Well that’s not scary: Knitting Intarsia

A FEW WEEKS BACK, I ASKED ON INSTAGRAM IF THERE WERE THINGS THAT OTHER KNITTERS FOUND A BIT SCARY. BECAUSE I’VE GOT A THEORY THAT ALL BUT THE MOST CONFIDENT AND CAVALIER OF KNITTERS HAS A SECRET LIST OF THINGS THAT THEY FIND A LITTLE BIT INTIMIDATING.

I know I did. I’ve written before about how I found yarn substitution to be a thing of absolute mystery. But that wasn’t my only fear; I had a whole big mental list of scary techniques. They intimidated me right to my yarn-y core. So much so that I’d avoid any patterns that used them, no matter how beautiful those patterns looked.

I’d see people talk about these terrifying techniques, and I’d freak right out. How could they do this incredible thing with this scary technique, and I couldn’t?

Turns out there’s a simple answer to that one. They’d tried, and I hadn’t.

Because – and this is the point of my asking the “what scares you” question on Instagram, and of starting this new series of blogs – nothing in knitting is actually that scary. It’s just yarn and sticks. The worst that can happen is that it goes a bit wrong, and you try it again. And that’s fine.

And so, in the spirit of de-scarying knitting, I thought I’d start off by talking about colourwork – after all, quite a few people said they were scared of it. And I’m not starting with just any colourwork; I’m starting with intarsia, the style of colourwork that scared the beejesus out of me until a few short months ago.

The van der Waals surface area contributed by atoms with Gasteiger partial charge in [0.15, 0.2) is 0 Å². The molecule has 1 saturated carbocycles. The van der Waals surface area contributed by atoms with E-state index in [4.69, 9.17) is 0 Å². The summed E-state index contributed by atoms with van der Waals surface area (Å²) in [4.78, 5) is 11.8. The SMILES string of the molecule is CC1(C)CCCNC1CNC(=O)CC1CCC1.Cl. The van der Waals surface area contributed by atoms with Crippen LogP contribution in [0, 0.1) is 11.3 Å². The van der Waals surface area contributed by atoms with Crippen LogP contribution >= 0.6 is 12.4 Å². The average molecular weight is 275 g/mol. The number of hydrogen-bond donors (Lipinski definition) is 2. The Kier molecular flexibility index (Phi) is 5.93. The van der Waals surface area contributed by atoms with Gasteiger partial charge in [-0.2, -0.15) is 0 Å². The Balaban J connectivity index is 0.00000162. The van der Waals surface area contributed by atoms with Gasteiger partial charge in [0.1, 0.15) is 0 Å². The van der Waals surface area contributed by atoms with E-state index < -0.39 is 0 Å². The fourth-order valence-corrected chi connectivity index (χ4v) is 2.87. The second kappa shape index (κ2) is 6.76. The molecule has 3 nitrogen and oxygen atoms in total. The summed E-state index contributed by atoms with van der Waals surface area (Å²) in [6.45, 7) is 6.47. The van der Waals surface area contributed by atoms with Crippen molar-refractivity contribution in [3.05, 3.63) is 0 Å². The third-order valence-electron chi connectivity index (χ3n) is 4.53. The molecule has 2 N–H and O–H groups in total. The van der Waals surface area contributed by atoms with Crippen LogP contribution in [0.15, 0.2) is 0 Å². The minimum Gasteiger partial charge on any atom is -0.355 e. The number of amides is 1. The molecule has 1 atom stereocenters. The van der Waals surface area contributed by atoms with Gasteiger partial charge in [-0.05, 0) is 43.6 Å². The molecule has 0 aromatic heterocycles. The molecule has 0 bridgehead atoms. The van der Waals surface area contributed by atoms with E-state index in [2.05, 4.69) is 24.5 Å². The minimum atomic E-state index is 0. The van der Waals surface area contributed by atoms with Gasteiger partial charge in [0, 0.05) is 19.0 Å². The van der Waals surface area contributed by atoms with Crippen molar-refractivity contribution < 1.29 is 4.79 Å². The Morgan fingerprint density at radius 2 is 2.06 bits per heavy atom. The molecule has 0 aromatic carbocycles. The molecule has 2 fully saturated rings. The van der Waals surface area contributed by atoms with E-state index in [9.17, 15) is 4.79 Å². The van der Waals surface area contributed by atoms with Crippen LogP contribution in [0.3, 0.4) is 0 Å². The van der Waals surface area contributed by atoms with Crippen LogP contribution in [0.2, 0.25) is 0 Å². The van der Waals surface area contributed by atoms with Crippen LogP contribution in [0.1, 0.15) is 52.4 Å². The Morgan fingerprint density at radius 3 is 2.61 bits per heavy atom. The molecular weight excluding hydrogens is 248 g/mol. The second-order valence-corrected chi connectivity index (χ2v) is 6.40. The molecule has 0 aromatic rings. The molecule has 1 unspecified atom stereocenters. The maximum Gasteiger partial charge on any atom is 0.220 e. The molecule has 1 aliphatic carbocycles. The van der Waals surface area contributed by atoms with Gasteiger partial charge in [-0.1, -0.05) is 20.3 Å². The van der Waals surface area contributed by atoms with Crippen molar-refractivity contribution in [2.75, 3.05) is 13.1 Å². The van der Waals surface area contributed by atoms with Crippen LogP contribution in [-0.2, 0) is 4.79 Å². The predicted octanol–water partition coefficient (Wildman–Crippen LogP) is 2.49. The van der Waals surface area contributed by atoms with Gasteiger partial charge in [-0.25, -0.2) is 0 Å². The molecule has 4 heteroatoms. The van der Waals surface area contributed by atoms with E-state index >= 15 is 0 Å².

What the hell is intarsia?

Good question. Sounds fancy and magical, doesn’t it? But the basic definition is this:

Intarsia is colourwork where the fabric remains single thickness. Instead of carrying (or “stranding”) the yarn across the back of your work to the next area of that colour, you join in a new yarn for each area – or “block” – of colour.

(It’s a bit of a Frankenstein’s defintion, this one – smushed together from the Ultimate Knitting Bible by Sharon Brant, Rowan Yarns’ definition, and The Spruce Crafts)

Right. Lovely. What does that actually mean?

The simplest way to explain intarsia is to look at it. So, let’s look at this dog cushion. It’s one I designed and knit back in the summer because I’m a ridiculous woman who decided to make my first intarsia project a little bit complicated.

A light teal cushion with a knitted spaniel dog on it

You see all those little patches of colour on that dog? Each one is a different bit of yarn that I joined in, just for that patch*. Each eye? New bit of dark yarn. Pink tongue? Little bit of pink yarn. The teal background on either side of the dog? Two separate bits of yarn. You twist your new yarn round your old yarn at the back of the work when you join it, and that stops it forming holes. Magic, hey?

*this isn’t strictly speaking true, but we’ll get onto that later. So let’s just ignore that for now, shall we?

So, now we’ve established what intarsia is, let me share my hints and tips for how to make a great big success of your next intarsia knitting project, rather than staring at it in fear.

Let me hit you with my intarsia hits and tips

Plan out your intarsia project before you start